China’s demand for metals and minerals once helped Australia cling on to a stable economy while other nations slipped into recession, but as growth slows in the East Asian state, the country may be about to lose its grip.
Australia is China’s biggest and main trading partner, with minerals – particularly iron ore and coal – representing 67.3% of total exports to the country in 2010. Furthermore, over the past five years, the value of these mining exports has increased from A$13.2bn in 2006-07 to A$49.9bn between 2010 and 2011, according to data from Australia’s Bureau of Resources for Energy Economics (BREE).
For a long time, Australia has depended on China’s hunger for mineral resources to feed its own finances, but after it cut its annual growth target to below 8% this month, for the first time in a decade, the world’s second largest economy is expected to lose its appetite.
Rise and fall of the Chinese-driven mining boom
This time last year, Port Hedland, the highest tonnage port in Australia, could barely keep pace with Chinese demand.
Its capacity had tripled since 2006, with iron ore, copper and other minerals making up the majority of export goods bound for the Asian country. In addition, according to Lindsay Copeman, acting chief executive of the Port Hedland Port Authority who spoke to Time Magazine in June 2011, capacity was expected to double again by 2016.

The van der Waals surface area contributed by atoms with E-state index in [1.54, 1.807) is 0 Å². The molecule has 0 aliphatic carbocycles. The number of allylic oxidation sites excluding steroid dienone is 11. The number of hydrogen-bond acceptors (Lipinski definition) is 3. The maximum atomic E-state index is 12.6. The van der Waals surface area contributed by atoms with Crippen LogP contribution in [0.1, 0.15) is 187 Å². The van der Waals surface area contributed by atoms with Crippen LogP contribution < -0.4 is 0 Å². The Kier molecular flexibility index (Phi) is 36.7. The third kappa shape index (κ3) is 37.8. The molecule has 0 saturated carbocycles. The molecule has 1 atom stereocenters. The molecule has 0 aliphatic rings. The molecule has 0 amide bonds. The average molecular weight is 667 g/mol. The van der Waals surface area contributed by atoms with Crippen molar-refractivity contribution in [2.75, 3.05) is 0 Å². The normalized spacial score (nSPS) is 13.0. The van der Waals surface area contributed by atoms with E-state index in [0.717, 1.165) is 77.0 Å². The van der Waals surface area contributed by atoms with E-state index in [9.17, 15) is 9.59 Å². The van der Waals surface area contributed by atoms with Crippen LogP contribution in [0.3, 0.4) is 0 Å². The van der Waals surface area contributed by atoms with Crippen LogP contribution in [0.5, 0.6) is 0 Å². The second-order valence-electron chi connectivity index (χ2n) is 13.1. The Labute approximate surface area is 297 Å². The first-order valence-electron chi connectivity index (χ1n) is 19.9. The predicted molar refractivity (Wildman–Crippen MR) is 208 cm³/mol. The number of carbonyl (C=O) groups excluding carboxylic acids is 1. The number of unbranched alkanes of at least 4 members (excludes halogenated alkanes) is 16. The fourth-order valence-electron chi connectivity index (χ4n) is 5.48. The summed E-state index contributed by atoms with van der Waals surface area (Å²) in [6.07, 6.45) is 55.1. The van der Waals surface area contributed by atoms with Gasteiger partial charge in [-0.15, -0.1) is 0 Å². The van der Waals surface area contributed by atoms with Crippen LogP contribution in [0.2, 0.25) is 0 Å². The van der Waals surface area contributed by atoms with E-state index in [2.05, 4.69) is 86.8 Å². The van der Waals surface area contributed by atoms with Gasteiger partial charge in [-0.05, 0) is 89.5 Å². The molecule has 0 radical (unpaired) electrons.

Australia was reaping the benefits of the Chinese-driven mining boom and so were its major mining conglomerates, including Fortescue Metals Groups, Rio Tinto, Xstrata and BHP Billiton – which, in the fiscal year 2010-11, generated 28% of its total sales in China.
But the boom wasn’t to last and as Chinese Premier Wen Jiabao announced this month that China’s economy would grow by 7.5% in 2012, down from 8% last year, the mood of Australia’s export market turned sombre. Speaking at the National People’s Congress in Beijing, Jiabao said exports and imports would rise by only 10% this year, 2012, down on growth of 20% seen last year.
The figure matched expectations, however, with BREE predicting in its Resources and Energy Quarterly report, published in December, that China’s growth would ease after the country raised its interest rates five times in the past year to help reduce inflation.
The world’s largest mining companies remained optimistic about demand growth for commodities in September 2011, but cautioned that a slowdown in China’s economy is among the biggest risks they face.
In its annual report BHP noted that weaker Chinese growth would dent its earnings. "Sales into China generated $20.3bn, or 28.2% of our revenue in the year ended 30 June 2011. A slowing in China’s economic growth could result in lower prices and demand for our products and negatively impact our results," the report said.
Political complications confuse matters
It has been widely anticipated that Australia’s relationship with China is a bubble waiting to be burst. In October 2010 Prime Minister Julia Gillard spoke about the potential dangers of Australia’s mining industry over relying on Chinese demand.